Hong Kong’s tunnel toll plan a good start, but only fewer cars will solve congestion
- The government’s action to rationalise tolls is a positive one that will ease road congestion conditions
- In the long run, controlling the growth in the number of private vehicles still remains the preferable way to resolve the problem
Secretary for Transport and Housing Frank Chan confirmed that the Central-Wan Chai bypass, which directly links Central with North Point and is designed to alleviate the constant congestion on Gloucester Road, is due to open on January 20. But this new link will only partially solve traffic congestion on roads leading to and out of the Cross-Harbour Tunnel on both sides of Victoria Harbour.
The government has scheduled a motion at the Legislative Council later this month on a toll rationalisation and adjustment proposal for the three harbour tunnels, in hopes of diverting traffic from the heavily used Cross-Harbour Tunnel to the other two – the Western Harbour Tunnel and the Eastern Harbour Tunnel. The idea is to raise the tolls for the Cross-Harbour and eastern crossings while subsidising a reduction in the toll for the western crossing to lure traffic to it.
The effectiveness of monetary punitive measures to influence drivers’ behaviour, however, depends on a few factors. In this world, there are certain goods and products for which demand will not change much even if their cost or price fluctuates drastically. Necessary goods and services such as fuel, medicine, rice and transport are oft-quoted examples of this.
Raising the Cross-Harbour Tunnel toll may not push motorists to use the other tunnels because the 1.9km crossing is the shortest route between the Kowloon Peninsula and Hong Kong Island. The tunnel ends on Hong Kong Island in Causeway Bay, which is not only a busy dining, entertainment and shopping neighbourhood but also a strategic and convenient connecting point for motorists headed to the Western, Eastern or Southern districts of the island.
As a matter of fact, motorists from Kowloon or the New Territories bound for Admiralty and Central will find it most convenient to adopt this route. Above all, the Cross-Harbour Tunnel currently charges the lowest tolls for all kinds of vehicles. Therefore, most motorists may still see an overwhelming advantage in using it even though they may crawl through it at a snail’s pace.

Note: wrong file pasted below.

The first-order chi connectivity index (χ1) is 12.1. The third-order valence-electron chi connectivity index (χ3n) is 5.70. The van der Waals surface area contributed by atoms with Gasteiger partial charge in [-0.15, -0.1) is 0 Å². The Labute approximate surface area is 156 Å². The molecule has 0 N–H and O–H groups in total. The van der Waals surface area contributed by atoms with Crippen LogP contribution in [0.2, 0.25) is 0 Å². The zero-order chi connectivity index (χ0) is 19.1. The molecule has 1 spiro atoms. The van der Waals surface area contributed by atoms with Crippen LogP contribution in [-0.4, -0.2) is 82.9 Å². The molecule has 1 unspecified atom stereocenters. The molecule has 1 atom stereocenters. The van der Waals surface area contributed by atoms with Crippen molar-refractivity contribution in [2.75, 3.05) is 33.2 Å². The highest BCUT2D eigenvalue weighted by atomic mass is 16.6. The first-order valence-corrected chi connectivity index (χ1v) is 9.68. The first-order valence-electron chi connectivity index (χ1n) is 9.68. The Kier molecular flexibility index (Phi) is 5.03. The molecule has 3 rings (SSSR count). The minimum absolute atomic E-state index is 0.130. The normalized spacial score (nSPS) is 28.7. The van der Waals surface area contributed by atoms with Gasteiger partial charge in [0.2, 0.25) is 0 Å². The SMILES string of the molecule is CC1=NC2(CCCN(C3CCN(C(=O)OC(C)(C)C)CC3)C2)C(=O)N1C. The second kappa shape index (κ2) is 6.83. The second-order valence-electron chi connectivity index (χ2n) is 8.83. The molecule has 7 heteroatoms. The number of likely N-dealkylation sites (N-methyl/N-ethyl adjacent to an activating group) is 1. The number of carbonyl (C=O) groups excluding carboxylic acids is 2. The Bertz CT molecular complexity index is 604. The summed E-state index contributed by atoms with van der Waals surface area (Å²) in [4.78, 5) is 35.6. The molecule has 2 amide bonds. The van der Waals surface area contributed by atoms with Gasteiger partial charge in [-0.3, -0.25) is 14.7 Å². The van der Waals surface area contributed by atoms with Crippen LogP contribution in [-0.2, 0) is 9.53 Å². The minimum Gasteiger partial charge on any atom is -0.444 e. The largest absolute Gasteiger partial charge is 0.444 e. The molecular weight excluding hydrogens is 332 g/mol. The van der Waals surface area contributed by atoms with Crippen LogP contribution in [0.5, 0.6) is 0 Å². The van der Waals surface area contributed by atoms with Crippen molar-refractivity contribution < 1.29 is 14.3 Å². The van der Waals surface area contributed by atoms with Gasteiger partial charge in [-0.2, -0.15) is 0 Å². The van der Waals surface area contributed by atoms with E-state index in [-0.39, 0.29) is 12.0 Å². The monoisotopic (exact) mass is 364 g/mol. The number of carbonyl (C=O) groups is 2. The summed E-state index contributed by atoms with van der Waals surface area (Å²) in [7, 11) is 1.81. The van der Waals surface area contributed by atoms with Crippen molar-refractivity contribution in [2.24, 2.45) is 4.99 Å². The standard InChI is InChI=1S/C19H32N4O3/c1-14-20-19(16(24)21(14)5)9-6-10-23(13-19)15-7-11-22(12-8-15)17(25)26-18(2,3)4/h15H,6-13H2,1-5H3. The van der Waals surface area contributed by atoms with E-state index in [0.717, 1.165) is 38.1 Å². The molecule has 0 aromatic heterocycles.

Moreover, the more motorists prefer to take the Cross-Harbour Tunnel, the more congested the tunnel will be, with a spillover impact onto surrounding areas and roads such as Gloucester Road, which is the main artery of Hong Kong Island.
Traffic congestion inflicts huge economic as well as social costs on a society in terms of lost productive hours and deteriorating public health due to the exhaust fumes belching out of slow-moving cars stuck in traffic jams. In some countries, congested traffic has been found to cause drivers to feel grumpy, irritable or impatient and has led to them sometimes displaying aggressive driving behaviour, leading to car accidents and – even worse – violent road rage incidents.
Therefore, the government’s action to rationalise tolls is a positive one that will ease road congestion conditions caused by the imbalance in the use of the three tunnels.
To implement this toll rationalisation plan, the government must take note of the sensitivity level to tolls among motorists. More empirical research may be needed to identify the most effective toll levels.
Furthermore, research should evaluate the impact on traffic conditions along the north shore of Hong Kong Island of the Central-Wan Chai bypass because some motorists from Kowloon or the New Territories bound for Eastern District might choose to use the western tunnel, which cuts the travelling time between Central and the Island Eastern Corridor from about half an hour to five minutes, even if there were no toll reduction.
Finally, the root of traffic congestion in any densely populated city is probably its number of vehicles. So in the long run, controlling the growth in the number of private vehicles still remains the preferable way to resolve the problem.
Ken Chu is group chairman and CEO of Mission Hills Group and a national committee member of the Chinese People’s Political Consultative Conference